Spend Management
How to save on marketing and advertising costs

How to save on marketing and advertising costs

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When you’re looking to cut business expenses, marketing can be one of the first things to go. Advertising campaigns come with major price tags, but that doesn’t mean that you can totally neglect your brand presence.

In fact, Harvard Business Review describes how even during a crisis, “building and maintaining strong brands—ones that customers recognize and trust—remains one of the best ways to reduce business risk.”

In order to lead in marketing and sales, even in tough times, you need to be smart about the way you cut costs. Here are seven recommendations for improving your marketing strategy while eliminating redundancies and inefficiencies.

1. Start with a marketing audit

Marketing efforts can range from paid search advertisements to simple word of mouth, so the first step of cutting spend in this area is understanding the full scope of the tactics you’re currently using.

Review all upcoming planned spend, vendor relationships, and analyze the ROI for every marketing activity possible. When money is tight, you’ll want to cut ad spend for low performing campaigns and keywords. If certain channels aren’t bringing in high quality leads, then stop using them. Rather than testing new messages, focus on tried and true strategies.

Once you’ve got the big picture for what your current marketing strategy looks like, reduce your active marketing channels to match current budgets. This could mean transitioning to free or lower-cost marketing tools (including analytics, auto-responders, etcetera) or transitioning to freelancers rather than a marketing agency. Remember, these cuts may not be permanent, but can help reduce money going out.

2. Improve customer targeting

If the leads you’re bringing in don’t match seller intent, you’re wasting money. One way to optimize marketing costs is to tighten up your pipeline with improved customer targeting.

Study existing customer profiles and get feedback from your sales team. Do you know who your target audience is? Which prospects convert to customers most often? Which platforms and campaigns bring in the most qualified leads? When you’ve discovered which customers have the greatest lifetime value, ruthlessly market to these profiles.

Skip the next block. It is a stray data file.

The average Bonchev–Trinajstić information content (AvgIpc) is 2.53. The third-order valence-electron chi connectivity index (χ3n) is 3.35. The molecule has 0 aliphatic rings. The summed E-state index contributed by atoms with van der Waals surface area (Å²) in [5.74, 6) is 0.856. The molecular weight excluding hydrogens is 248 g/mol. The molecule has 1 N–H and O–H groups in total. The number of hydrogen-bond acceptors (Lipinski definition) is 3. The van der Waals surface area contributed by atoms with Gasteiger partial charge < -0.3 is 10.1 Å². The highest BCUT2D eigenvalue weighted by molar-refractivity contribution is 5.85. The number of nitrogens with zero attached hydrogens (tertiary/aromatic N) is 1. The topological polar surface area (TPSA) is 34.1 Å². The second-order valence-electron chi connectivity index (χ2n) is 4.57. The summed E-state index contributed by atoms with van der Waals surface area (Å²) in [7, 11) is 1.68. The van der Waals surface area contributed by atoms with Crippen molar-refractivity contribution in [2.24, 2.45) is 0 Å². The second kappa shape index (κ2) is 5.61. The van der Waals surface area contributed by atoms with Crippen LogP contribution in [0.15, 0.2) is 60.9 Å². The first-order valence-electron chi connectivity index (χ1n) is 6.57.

And don’t forget the old adage: it costs more to get a new customer than retain an old one. As you’re updating targeting strategies, don’t neglect the customers that you have now. In times of crisis, customer service is one area that you don’t want to cut; bump up your efforts instead.

3. Focus on referral programs

If you’re not already leveraging customer referrals, now is the time to start.

Consider offering an incentive to potential customers willing to recommend your business—things like rewards points, discounts, or gift cards. It’s not a bad idea to make these incentives contingent on referral sign-up (so you’re not just handing out prizes for every random email address customers share).

Of course, the best referrals come from customers who genuinely love your product or service. So while you can use incentives, focus on providing true value first.

4. Consider marketing automation tools

When you’re cutting advertising costs, adding additional software may not seem like a desirable option. However, you should consider using automation tools if possible, as this can be much more inexpensive than funding a manual marketing campaign.

Plus, there are a ton of free options available for reporting, email, SEO, or social automation. Consider cutting back on hefty subscription software and using a lighter plan in the interim. Even the most popular marketing automation platforms like HubSpot, Moz, and Trello offer free plans for basic tasks and needs.